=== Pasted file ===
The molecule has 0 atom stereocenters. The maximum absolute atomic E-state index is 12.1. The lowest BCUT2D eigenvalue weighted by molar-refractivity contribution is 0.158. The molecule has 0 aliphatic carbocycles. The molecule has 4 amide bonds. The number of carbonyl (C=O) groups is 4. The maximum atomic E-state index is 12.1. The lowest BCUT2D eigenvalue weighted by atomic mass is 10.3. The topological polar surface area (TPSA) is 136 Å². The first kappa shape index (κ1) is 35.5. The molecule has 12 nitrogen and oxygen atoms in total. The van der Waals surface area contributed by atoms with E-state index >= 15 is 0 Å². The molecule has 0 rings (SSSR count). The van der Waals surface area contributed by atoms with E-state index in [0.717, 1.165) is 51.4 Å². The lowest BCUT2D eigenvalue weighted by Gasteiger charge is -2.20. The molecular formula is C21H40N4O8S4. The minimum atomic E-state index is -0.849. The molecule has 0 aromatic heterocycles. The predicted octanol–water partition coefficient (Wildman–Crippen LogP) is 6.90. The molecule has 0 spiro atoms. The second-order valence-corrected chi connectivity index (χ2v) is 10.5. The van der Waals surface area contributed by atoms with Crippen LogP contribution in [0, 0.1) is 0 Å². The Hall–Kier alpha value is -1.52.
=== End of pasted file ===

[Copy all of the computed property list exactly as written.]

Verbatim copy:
The molecule has 0 atom stereocenters. The maximum absolute atomic E-state index is 12.1. The lowest BCUT2D eigenvalue weighted by molar-refractivity contribution is 0.158. The molecule has 0 aliphatic carbocycles. The molecule has 4 amide bonds. The number of carbonyl (C=O) groups is 4. The maximum atomic E-state index is 12.1. The lowest BCUT2D eigenvalue weighted by atomic mass is 10.3. The topological polar surface area (TPSA) is 136 Å². The first kappa shape index (κ1) is 35.5. The molecule has 12 nitrogen and oxygen atoms in total. The van der Waals surface area contributed by atoms with E-state index >= 15 is 0 Å². The molecule has 0 rings (SSSR count). The van der Waals surface area contributed by atoms with E-state index in [0.717, 1.165) is 51.4 Å². The lowest BCUT2D eigenvalue weighted by Gasteiger charge is -2.20. The molecular formula is C21H40N4O8S4. The minimum atomic E-state index is -0.849. The molecule has 0 aromatic heterocycles. The predicted octanol–water partition coefficient (Wildman–Crippen LogP) is 6.90. The molecule has 0 spiro atoms. The second-order valence-corrected chi connectivity index (χ2v) is 10.5. The van der Waals surface area contributed by atoms with Crippen LogP contribution in [0, 0.1) is 0 Å². The Hall–Kier alpha value is -1.52.